1. Phone/Texts
2. Music (with Bluetooth to connect to my Camry)
3. Browse web (once in a while)
4. Runs what few apps I use smoothly (, waze)
5. Takes pictures (I'm not a pro photographer; this is enough)
6. Battery life (I charge it once every 3 days)

I will probably stay on iPhone 4S for a long, long time. 99% of the "new" features on phones are gimmicks to me which I don't need. I do not need a huge screen (if I wanted to watch videos I'd do it on my desktop or HDTV) and I would actually prefer to have a small phone for portability in my jeans. I have played with various phones my coworkers have including many from HTC/Samsung and it is just not what I am looking for. I also don't really understand the expectations of the media and consumers of new phones to have world shattering new features. All I'm looking for in a future phone is build quality, portability, and battery life.

RE: In reality
By Reclaimer77 on 3/18/2013 4:58:10 PM , Rating: 2
Apple is bleeding market share every year to the competition. And the ludicrous carrier deals they got in the past, and parts supplier deals, are not going to continue to happen at the margins they used to enjoy.

So to sit there and say "Apple is profitable, they can just do nothing and continue to be so" is a death kneel in the business world.

Also instead of making their cash reserves work for them, they are simply hoarding it while Samsung and Google and others continue to buy acquisitions and invest in R&D.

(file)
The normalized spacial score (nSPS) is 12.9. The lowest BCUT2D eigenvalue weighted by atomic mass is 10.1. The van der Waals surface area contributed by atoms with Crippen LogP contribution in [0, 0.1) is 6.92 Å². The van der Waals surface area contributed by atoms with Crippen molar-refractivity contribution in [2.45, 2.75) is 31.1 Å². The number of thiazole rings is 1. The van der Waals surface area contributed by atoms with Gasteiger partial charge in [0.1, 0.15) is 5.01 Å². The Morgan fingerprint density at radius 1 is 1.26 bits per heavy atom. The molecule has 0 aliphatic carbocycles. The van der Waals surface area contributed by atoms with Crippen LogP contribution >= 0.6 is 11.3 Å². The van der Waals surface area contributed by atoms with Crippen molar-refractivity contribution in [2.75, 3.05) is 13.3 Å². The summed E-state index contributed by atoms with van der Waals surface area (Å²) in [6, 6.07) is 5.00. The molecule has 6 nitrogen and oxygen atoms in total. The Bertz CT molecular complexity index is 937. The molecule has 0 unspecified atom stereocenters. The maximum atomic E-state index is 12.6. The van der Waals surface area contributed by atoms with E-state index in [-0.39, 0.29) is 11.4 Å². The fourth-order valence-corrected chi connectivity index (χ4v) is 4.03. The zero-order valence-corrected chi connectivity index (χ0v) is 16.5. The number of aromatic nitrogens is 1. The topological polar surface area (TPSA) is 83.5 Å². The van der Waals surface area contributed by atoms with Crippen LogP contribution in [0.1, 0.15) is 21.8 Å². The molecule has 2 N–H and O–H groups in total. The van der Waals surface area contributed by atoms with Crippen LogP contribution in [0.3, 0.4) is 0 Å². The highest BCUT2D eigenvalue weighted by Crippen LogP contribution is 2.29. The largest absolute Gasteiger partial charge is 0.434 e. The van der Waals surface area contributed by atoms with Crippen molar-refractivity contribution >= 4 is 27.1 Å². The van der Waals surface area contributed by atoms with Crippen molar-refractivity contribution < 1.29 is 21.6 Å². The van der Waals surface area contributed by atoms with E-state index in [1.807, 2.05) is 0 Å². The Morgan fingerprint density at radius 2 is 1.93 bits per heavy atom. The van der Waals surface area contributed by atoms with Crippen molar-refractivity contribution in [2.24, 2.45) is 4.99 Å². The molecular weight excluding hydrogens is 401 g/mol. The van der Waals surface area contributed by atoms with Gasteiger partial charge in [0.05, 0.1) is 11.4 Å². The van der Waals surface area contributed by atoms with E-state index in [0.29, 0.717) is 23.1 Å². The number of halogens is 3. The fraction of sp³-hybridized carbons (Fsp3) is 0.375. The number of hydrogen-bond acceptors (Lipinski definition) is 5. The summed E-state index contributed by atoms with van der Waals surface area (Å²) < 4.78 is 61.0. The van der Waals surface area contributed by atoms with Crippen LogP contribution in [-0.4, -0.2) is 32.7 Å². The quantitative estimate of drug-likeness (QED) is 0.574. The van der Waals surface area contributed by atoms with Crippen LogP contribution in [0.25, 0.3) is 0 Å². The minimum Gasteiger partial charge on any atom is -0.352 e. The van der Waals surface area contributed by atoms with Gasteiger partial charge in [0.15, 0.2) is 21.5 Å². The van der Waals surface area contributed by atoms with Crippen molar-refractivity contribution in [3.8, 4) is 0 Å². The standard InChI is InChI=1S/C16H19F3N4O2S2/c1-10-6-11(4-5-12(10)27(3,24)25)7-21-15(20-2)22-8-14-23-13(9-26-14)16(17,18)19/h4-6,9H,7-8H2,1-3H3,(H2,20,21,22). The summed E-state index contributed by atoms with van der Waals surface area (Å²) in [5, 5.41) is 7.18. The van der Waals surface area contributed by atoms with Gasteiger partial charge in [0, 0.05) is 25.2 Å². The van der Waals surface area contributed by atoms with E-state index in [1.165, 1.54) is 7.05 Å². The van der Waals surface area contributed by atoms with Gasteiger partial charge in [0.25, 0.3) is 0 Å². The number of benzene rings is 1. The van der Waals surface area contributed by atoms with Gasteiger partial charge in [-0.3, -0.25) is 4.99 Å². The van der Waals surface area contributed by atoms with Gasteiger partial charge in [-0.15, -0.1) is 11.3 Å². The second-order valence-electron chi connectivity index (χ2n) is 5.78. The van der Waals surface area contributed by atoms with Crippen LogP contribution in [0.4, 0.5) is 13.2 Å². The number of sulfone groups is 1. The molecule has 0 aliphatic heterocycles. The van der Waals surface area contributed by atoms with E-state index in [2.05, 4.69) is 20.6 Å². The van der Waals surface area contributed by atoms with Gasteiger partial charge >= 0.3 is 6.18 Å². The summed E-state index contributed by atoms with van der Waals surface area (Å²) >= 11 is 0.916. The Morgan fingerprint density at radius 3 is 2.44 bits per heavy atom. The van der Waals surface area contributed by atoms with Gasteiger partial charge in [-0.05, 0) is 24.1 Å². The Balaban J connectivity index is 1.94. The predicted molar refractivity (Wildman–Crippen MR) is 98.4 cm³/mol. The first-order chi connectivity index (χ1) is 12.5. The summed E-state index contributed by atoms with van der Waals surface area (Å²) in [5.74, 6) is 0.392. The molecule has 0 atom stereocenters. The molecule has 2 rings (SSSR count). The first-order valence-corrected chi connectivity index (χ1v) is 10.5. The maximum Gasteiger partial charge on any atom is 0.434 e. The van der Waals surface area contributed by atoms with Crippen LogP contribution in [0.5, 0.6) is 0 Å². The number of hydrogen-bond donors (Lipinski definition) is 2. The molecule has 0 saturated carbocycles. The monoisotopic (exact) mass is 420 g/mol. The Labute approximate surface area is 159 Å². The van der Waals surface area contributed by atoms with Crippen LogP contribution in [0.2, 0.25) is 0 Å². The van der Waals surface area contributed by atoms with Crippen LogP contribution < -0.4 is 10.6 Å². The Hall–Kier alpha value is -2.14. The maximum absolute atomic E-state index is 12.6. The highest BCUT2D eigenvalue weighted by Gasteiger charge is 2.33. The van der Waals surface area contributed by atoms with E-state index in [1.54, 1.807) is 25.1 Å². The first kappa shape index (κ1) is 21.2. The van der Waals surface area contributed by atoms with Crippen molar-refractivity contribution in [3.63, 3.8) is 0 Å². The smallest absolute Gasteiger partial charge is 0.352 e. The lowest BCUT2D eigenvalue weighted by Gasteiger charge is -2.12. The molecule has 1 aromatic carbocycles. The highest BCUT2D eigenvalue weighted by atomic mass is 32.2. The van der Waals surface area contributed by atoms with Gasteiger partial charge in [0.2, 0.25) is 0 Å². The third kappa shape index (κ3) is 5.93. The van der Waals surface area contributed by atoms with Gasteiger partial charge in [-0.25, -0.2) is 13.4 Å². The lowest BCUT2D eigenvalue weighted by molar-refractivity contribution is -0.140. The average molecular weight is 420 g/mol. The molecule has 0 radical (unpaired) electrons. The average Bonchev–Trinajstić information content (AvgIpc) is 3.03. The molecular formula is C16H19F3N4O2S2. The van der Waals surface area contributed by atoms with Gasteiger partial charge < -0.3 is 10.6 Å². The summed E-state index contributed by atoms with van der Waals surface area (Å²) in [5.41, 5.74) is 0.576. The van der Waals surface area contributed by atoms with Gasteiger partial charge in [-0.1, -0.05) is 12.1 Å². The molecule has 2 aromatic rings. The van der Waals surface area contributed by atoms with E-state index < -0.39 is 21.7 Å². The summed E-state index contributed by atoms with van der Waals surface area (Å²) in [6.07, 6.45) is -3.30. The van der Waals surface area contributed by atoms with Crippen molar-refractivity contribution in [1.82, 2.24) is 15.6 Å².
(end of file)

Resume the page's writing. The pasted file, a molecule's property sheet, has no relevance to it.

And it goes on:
Just look at their stock plummet. It tells us that Apple was extremely over-valued (something we all knew) and that hedge fund managers knew it was time to get out.

Apple doesn't need to innovate.

Wow...I have no response to this at all. Apple isn't the electric company or an insurance provider. They don't sell a service you can't live without. They rely almost entirely on consumer devices, they damn sure DO need to innovate.

Do you know how many companies or products I can sit here and list that we thought were so intractable in their time, but now they aren't around anymore?

RE: In reality
By retrospooty on 3/18/2013 5:10:03 PM , Rating: 2
"So to sit there and say "Apple is profitable, they can just do nothing and continue to be so" is a death kneel in the business world."

Yup, just ask RIMM 2010. "Our customers dont want touchscreen phones, they want keyboards and fully functional integrated email". The need to innovate is always there, sometimes more urgent than others. The problem is, if you want until ssaless fall to start, its too late. You have to constantly push, and companies that Innovated and sat on their Laurels like Palm and RIMM, didnt survive. OK, RIMM barely survived, but its stock fell to 1/20th its previous value and marketshare went from well over 50% to what, 2-3%? You gotta keep pushing.

"So, I think the same thing of the music industry. They can't say that they're losing money, you know what I'm saying. They just probably don't have the same surplus that they had." -- Wu-Tang Clan founder RZA